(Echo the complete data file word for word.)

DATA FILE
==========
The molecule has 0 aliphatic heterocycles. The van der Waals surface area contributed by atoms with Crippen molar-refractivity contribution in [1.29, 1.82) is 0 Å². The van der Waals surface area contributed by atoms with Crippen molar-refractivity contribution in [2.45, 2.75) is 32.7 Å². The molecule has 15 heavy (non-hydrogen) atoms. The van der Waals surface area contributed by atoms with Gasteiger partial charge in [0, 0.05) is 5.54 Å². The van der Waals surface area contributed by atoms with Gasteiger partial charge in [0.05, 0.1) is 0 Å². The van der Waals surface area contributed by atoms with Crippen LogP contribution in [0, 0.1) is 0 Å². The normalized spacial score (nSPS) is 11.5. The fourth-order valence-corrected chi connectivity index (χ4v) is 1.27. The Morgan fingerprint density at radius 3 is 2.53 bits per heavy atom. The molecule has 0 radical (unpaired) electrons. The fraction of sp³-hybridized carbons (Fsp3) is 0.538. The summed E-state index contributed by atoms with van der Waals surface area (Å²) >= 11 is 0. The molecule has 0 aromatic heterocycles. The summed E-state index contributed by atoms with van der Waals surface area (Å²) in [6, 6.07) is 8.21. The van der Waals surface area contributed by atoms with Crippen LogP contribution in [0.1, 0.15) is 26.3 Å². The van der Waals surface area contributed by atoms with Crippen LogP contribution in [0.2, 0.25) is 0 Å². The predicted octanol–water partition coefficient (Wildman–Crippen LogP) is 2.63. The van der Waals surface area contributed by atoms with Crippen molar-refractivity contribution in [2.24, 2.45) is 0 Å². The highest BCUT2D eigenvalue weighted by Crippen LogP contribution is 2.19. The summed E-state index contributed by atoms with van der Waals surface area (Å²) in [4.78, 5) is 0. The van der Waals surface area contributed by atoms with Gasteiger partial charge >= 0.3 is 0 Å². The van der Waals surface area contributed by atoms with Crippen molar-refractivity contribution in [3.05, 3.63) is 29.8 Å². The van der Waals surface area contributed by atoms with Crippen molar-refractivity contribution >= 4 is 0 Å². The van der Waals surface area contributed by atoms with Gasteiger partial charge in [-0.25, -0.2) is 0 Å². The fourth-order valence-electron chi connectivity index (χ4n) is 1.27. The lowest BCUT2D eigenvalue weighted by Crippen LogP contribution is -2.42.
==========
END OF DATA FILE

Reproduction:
The molecule has 0 aliphatic heterocycles. The van der Waals surface area contributed by atoms with Crippen molar-refractivity contribution in [1.29, 1.82) is 0 Å². The van der Waals surface area contributed by atoms with Crippen molar-refractivity contribution in [2.45, 2.75) is 32.7 Å². The molecule has 15 heavy (non-hydrogen) atoms. The van der Waals surface area contributed by atoms with Gasteiger partial charge in [0, 0.05) is 5.54 Å². The van der Waals surface area contributed by atoms with Gasteiger partial charge in [0.05, 0.1) is 0 Å². The van der Waals surface area contributed by atoms with Crippen LogP contribution in [0, 0.1) is 0 Å². The normalized spacial score (nSPS) is 11.5. The fourth-order valence-corrected chi connectivity index (χ4v) is 1.27. The Morgan fingerprint density at radius 3 is 2.53 bits per heavy atom. The molecule has 0 radical (unpaired) electrons. The fraction of sp³-hybridized carbons (Fsp3) is 0.538. The summed E-state index contributed by atoms with van der Waals surface area (Å²) >= 11 is 0. The molecule has 0 aromatic heterocycles. The summed E-state index contributed by atoms with van der Waals surface area (Å²) in [6, 6.07) is 8.21. The van der Waals surface area contributed by atoms with Crippen LogP contribution in [0.1, 0.15) is 26.3 Å². The van der Waals surface area contributed by atoms with Crippen LogP contribution in [0.2, 0.25) is 0 Å². The predicted octanol–water partition coefficient (Wildman–Crippen LogP) is 2.63. The van der Waals surface area contributed by atoms with Crippen molar-refractivity contribution in [2.24, 2.45) is 0 Å². The highest BCUT2D eigenvalue weighted by Crippen LogP contribution is 2.19. The summed E-state index contributed by atoms with van der Waals surface area (Å²) in [4.78, 5) is 0. The van der Waals surface area contributed by atoms with Gasteiger partial charge >= 0.3 is 0 Å². The van der Waals surface area contributed by atoms with Crippen molar-refractivity contribution in [3.05, 3.63) is 29.8 Å². The van der Waals surface area contributed by atoms with Crippen molar-refractivity contribution >= 4 is 0 Å². The van der Waals surface area contributed by atoms with Gasteiger partial charge in [-0.25, -0.2) is 0 Å². The fourth-order valence-electron chi connectivity index (χ4n) is 1.27. The lowest BCUT2D eigenvalue weighted by Crippen LogP contribution is -2.42.